Next we had to get a permit to trek in that region. A regular visa only allows a tourist to visit the main towns. Anyway venturing into the hills better have the proper permission. Luckily the Immigration Office is right there in Thamel. We applied for that one morning and picked it up the same day. We then took our permit across the street to get an entrance permit into Everest National Park. It all sounds a little difficult, but the system is set up to handle many similar trekkers every day.

Aside from buying some new gear and renting a sleeping bag, the only remaining problem was transportation. We would take the bus as far as we could. Unlike Mt. Fuji there is no bus up to Mt. Everest. One can take a bus as far as Jiri and walk a couple weeks to the camp at the base of Everest. For those with no time, there are a couple landing strips up in the higher mountains. We were low on time, but also low on money, so we decided to take the bus in and fly out. The flight would save us five days or so, but if the weather didn't cooperate we might have to wait even longer. There are many horror stories about people not being able to get out of the Lukla landing strip for a number of reasons. We bought our tickets in Kathmandu thinking that that might help alleviate lack of seat problems.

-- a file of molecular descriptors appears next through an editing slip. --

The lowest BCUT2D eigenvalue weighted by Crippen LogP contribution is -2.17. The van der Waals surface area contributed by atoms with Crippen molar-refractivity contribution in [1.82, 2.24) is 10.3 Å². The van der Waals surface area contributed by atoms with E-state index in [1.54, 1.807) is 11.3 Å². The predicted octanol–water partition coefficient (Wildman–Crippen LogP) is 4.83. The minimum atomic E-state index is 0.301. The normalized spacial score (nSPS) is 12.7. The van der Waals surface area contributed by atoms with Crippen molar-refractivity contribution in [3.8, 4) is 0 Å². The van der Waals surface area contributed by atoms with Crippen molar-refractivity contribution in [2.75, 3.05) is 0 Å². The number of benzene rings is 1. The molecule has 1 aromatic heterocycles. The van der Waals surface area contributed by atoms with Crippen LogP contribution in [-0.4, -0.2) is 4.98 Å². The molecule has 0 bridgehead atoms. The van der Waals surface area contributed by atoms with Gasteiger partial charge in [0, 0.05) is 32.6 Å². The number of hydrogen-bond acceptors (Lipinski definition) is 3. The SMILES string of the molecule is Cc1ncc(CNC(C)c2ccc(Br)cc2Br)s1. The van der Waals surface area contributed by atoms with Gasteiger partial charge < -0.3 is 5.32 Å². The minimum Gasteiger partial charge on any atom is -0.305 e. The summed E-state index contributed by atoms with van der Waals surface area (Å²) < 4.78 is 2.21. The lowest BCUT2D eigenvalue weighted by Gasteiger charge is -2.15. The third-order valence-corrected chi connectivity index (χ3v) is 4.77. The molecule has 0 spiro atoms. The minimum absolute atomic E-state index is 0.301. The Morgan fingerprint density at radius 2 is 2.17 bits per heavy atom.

As I said in Thailand, I don't generally go overseas to go shopping, but I don't usually lose all of my clothes and my blanket half-way through a trip. Luckily for me Kathmandu is a very fun place to go shopping. There are tons of shops selling backpacks, boots, sleeping bags, and other gear that I needed. I would also need a decent jacket for those high altitudes.

As I was trying on some cheap boots one day, I was rummaging through the fleece jackets in the store. I found one that said Patagonia on the front and North Face on the back. How lucky! My two favorite outdoor brands. I asked the store clerk about this fine fleece. He explained to me how the inside of the jacket was made by North Face while the outside was made by Patagonia. What a great answer. I bought the boots and the jacket.

Aside from all of the fake jackets and outdoor goods, there are some really great satchels and wool goods. I picked up some nice socks and a new wool hat. All of the storekeepers were always quick to point out the selling points of their goods. "Sure it is waterproof." "Yes, it is fireproof." "It will do anything you want."

We also stocked up on candy bars, candles, and other goods that would be useful but expensive up the trail. I highly recommend water purifiers over bottled water. We drank stream water the whole time. You should also get some organic soap for bathing in the stream. Here is a list of advice for the Model Trekker brought to you by KEEP.

Ready or Not

After three busy days in Kathmandu, we thought we were ready to set off on our adventure. We had a couple maps, plus my guide to trekking in Nepal. It included a small section of useful phrases in Nepali, but English has long been the language of trekking in Nepal. We filled up Brica's large backpack and my small bookbag and made off for the bus station early on 27 March.

Nepal: | Kathmandu | Walkin | Dudh Kosi | Namche | Expenses | Pictures | Summary
Asia Directory